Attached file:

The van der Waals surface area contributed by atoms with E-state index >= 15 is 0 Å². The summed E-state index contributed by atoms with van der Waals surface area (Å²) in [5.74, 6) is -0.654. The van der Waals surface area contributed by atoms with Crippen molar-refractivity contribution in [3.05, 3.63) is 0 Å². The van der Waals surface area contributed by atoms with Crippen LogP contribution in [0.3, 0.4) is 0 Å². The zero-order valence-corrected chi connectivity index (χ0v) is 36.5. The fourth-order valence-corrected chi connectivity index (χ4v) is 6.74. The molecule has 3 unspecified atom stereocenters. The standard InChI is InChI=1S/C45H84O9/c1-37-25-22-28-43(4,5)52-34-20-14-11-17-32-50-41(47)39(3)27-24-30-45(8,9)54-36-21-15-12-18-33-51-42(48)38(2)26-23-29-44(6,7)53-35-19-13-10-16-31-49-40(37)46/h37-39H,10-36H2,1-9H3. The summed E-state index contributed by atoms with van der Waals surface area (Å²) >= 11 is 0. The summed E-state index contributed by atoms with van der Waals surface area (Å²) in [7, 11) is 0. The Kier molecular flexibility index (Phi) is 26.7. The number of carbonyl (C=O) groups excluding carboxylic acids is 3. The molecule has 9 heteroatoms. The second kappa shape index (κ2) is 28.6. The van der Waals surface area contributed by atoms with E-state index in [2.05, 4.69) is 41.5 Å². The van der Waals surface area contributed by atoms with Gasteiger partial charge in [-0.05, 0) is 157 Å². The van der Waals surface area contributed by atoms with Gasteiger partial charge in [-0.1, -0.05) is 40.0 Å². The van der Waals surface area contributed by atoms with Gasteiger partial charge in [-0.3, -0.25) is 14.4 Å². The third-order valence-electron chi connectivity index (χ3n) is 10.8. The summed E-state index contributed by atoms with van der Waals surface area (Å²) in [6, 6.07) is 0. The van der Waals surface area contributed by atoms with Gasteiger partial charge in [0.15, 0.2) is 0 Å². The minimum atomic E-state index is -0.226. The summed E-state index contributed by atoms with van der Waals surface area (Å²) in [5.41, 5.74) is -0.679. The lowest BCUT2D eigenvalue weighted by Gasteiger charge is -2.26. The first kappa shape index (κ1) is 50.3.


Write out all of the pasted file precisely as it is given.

The van der Waals surface area contributed by atoms with E-state index >= 15 is 0 Å². The summed E-state index contributed by atoms with van der Waals surface area (Å²) in [5.74, 6) is -0.654. The van der Waals surface area contributed by atoms with Crippen molar-refractivity contribution in [3.05, 3.63) is 0 Å². The van der Waals surface area contributed by atoms with Crippen LogP contribution in [0.3, 0.4) is 0 Å². The zero-order valence-corrected chi connectivity index (χ0v) is 36.5. The fourth-order valence-corrected chi connectivity index (χ4v) is 6.74. The molecule has 3 unspecified atom stereocenters. The standard InChI is InChI=1S/C45H84O9/c1-37-25-22-28-43(4,5)52-34-20-14-11-17-32-50-41(47)39(3)27-24-30-45(8,9)54-36-21-15-12-18-33-51-42(48)38(2)26-23-29-44(6,7)53-35-19-13-10-16-31-49-40(37)46/h37-39H,10-36H2,1-9H3. The summed E-state index contributed by atoms with van der Waals surface area (Å²) >= 11 is 0. The summed E-state index contributed by atoms with van der Waals surface area (Å²) in [7, 11) is 0. The Kier molecular flexibility index (Phi) is 26.7. The number of carbonyl (C=O) groups excluding carboxylic acids is 3. The molecule has 9 heteroatoms. The second kappa shape index (κ2) is 28.6. The van der Waals surface area contributed by atoms with E-state index in [2.05, 4.69) is 41.5 Å². The van der Waals surface area contributed by atoms with Gasteiger partial charge in [-0.05, 0) is 157 Å². The van der Waals surface area contributed by atoms with Gasteiger partial charge in [-0.1, -0.05) is 40.0 Å². The van der Waals surface area contributed by atoms with Gasteiger partial charge in [-0.3, -0.25) is 14.4 Å². The third-order valence-electron chi connectivity index (χ3n) is 10.8. The summed E-state index contributed by atoms with van der Waals surface area (Å²) in [6, 6.07) is 0. The van der Waals surface area contributed by atoms with Gasteiger partial charge in [0.15, 0.2) is 0 Å². The minimum atomic E-state index is -0.226. The summed E-state index contributed by atoms with van der Waals surface area (Å²) in [5.41, 5.74) is -0.679. The lowest BCUT2D eigenvalue weighted by Gasteiger charge is -2.26. The first kappa shape index (κ1) is 50.3.